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David Simmons, Katy Asher; The hedonics of colour. Journal of Vision 2007;7(9):463. doi: https://doi.org/10.1167/7.9.463.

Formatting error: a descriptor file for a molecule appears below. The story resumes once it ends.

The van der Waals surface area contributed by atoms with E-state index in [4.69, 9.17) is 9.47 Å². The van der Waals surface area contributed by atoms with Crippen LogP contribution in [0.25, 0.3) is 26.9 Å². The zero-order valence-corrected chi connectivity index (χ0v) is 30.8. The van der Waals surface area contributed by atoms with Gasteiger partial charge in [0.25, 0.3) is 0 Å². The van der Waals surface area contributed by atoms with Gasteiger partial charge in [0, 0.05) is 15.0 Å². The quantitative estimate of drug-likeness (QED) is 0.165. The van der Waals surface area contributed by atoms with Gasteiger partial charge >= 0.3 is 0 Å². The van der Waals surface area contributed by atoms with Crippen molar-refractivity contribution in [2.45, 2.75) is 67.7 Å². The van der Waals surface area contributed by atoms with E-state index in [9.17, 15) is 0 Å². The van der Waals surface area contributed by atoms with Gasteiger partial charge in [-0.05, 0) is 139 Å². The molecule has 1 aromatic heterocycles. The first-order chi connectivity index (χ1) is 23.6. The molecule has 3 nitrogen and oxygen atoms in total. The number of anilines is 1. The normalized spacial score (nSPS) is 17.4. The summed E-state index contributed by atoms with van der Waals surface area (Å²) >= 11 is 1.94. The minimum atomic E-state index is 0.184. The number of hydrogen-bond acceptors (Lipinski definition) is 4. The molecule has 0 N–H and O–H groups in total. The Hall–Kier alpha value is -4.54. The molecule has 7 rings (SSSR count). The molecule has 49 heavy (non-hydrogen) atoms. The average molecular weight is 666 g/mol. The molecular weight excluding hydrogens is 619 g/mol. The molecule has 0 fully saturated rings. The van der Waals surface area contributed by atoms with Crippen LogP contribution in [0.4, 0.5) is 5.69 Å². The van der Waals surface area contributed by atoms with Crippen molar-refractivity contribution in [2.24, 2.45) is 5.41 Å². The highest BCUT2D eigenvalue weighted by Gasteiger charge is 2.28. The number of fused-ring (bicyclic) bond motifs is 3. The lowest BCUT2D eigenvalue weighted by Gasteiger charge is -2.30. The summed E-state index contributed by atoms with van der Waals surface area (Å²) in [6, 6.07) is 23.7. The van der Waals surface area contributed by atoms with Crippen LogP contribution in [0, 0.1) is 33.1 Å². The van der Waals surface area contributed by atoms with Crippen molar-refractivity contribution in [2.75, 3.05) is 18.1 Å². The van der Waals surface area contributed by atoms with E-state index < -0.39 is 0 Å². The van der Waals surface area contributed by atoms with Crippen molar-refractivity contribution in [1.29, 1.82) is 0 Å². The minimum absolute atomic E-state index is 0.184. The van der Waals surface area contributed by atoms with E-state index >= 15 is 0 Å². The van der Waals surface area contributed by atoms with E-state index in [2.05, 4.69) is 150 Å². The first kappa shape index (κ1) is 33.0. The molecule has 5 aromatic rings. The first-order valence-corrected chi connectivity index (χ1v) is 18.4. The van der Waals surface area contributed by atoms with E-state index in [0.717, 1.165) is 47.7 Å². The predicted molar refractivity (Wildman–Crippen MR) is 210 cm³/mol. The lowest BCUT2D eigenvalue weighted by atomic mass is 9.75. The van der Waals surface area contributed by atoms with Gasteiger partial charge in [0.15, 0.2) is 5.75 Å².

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Which colours make us feel happy? And which sad? As last year (Simmons, VSS 2006) we approached the colour-emotion relationship issue systematically by running a series of experiments in which participants were presented with an array of three coloured patches, chosen from a limited set of ten, on a neutral gray background. The colour set was chosen based on pilot experiments and the colours were specified using CIE coordinates. A series of four experiments were performed using 39 participants. In the first two, participants were asked to choose which of the three colours made them feel the happiest; in the second two, which of the three made them feel most sad. All possible three-colour combinations from each set were tested, allowing a happiness and sadness hierarchy to be established for each colour set. For the happy-sad dimension there was a clear effect of saturation, with the more saturated colours tending to evoke more “happy” responses and less “sad” responses. The saddest colours in a given set were always the least saturated. However, hue was also found to be important for happiness in that the most happy responses were reported for a sunny yellow in both test sets. Taken together with the results from Simmons (2006), we suggest that there are four universal factors which strongly influence emotional responses to colour. The first is an arousal component related to the perceived depth of the colour (far-away things tend to be bluer and grayer). The second is a pleasure component related to the saturation of the colour. The third is an aversion to yellow-green and brown due to unpleasant associations, whilst the fourth is a strong affinity to sunny yellows due to associations with fine weather. These rules are largely consistent with extant data on colour and emotions and inform current theories of visual aesthetics.
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